Williams HR Law LLP


June 24, 2013

[vc_row][vc_column width=”1/3″][vc_single_image image=”2272″ img_size=”full”][/vc_column][vc_column width=”2/3″][vc_column_text]Beginning with the introduction of the Customer Service Standard on January 1, 2010 for public sector organizations and January 1, 2012 for private sector and non-profit organizations, the Ontario government has been quickly moving legislation under the Accessibility for Ontarians with Disabilities Act.

On the heels of the Customer Services Standard, the Integrated Accessibility Standards (the “IAS”) followed with the first compliance dates set for as early as January 1, 2013. In an effort to simplify the implementation process, the Ontario government combined three of the four remaining accessibility standards into the IAS which sets out standards in the areas of: (1) information and communication; (2) transportation; and (3) employment.

The Employment Standard is outlined in Part III of the IAS. According to the Ontario government, the purpose of the Employment Standard is to integrate accessibility into regular workplace process and to ensure that employers provide for accessibility across all stages of the employment life cycle. The Employment Standard applies only with respect to paid employees. This includes, but is not limited to, full- and part-time employees, seasonal employees, and paid apprenticeships. The Employment Standard does not apply to volunteers or other unpaid staff.

It is recommended that employers seek the assistance of counsel with respect to their obligations under the Employment Standard and the IAS generally. The following is a summary of the constituent elements making up the Employment Standard and is intended only as an overview to familiarize employers with the requirements of the Standard:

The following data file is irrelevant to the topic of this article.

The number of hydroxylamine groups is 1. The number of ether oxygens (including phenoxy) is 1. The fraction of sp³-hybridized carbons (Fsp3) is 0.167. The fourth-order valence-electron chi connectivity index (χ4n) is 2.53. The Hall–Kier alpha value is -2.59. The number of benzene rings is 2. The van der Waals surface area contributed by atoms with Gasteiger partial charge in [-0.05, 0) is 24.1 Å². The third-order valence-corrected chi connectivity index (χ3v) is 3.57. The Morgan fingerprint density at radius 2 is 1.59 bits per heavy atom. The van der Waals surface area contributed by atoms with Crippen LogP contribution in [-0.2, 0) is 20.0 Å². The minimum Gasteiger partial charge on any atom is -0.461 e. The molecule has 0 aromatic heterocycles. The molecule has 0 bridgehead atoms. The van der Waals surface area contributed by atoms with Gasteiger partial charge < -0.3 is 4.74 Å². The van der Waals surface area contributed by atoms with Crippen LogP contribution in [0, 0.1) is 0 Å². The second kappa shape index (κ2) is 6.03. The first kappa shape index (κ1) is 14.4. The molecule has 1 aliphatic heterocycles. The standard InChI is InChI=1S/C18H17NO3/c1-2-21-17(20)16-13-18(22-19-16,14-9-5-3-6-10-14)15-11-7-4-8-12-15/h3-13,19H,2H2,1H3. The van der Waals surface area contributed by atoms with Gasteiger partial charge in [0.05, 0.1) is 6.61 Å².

Recruitment, Assessment, Selection and Hiring

  • Notify candidates about the availability of accommodation during recruitment.
  • Provide assessment and selection materials in an accessible format.
  • Notify successful candidate of the policies for accommodation of employees with disabilities.

Employee Management

  • Develop a written process for the development of accommodation plans.
  • Provide individualized workplace emergency response information to employees who have a disability.
  • Develop a return to work process for employees who have been absent due to disability and require accommodation.
  • Consider accessibility when performance managing, providing career development or when redeploying as an alternative to layoff.
  • Provide training on the requirements of the accessibility standards to all employees.

Information and Communication

  • Provide all employment-related information in accessible formats (e.g. application forms, employee orientation material etc.).
  • When requested, provide information that is needed for the employee to perform his or her job that is generally available to employees in an accessible format.


  • Develop an organizational accessible employment policy statement.
  • Develop, adopt, document and maintain policies that support the implementation of the commitments made in the policy statement.
  • Inform employees about these policies.



This blog is provided as information and a summary of workplace legal issues.

This information is not intended as legal advice.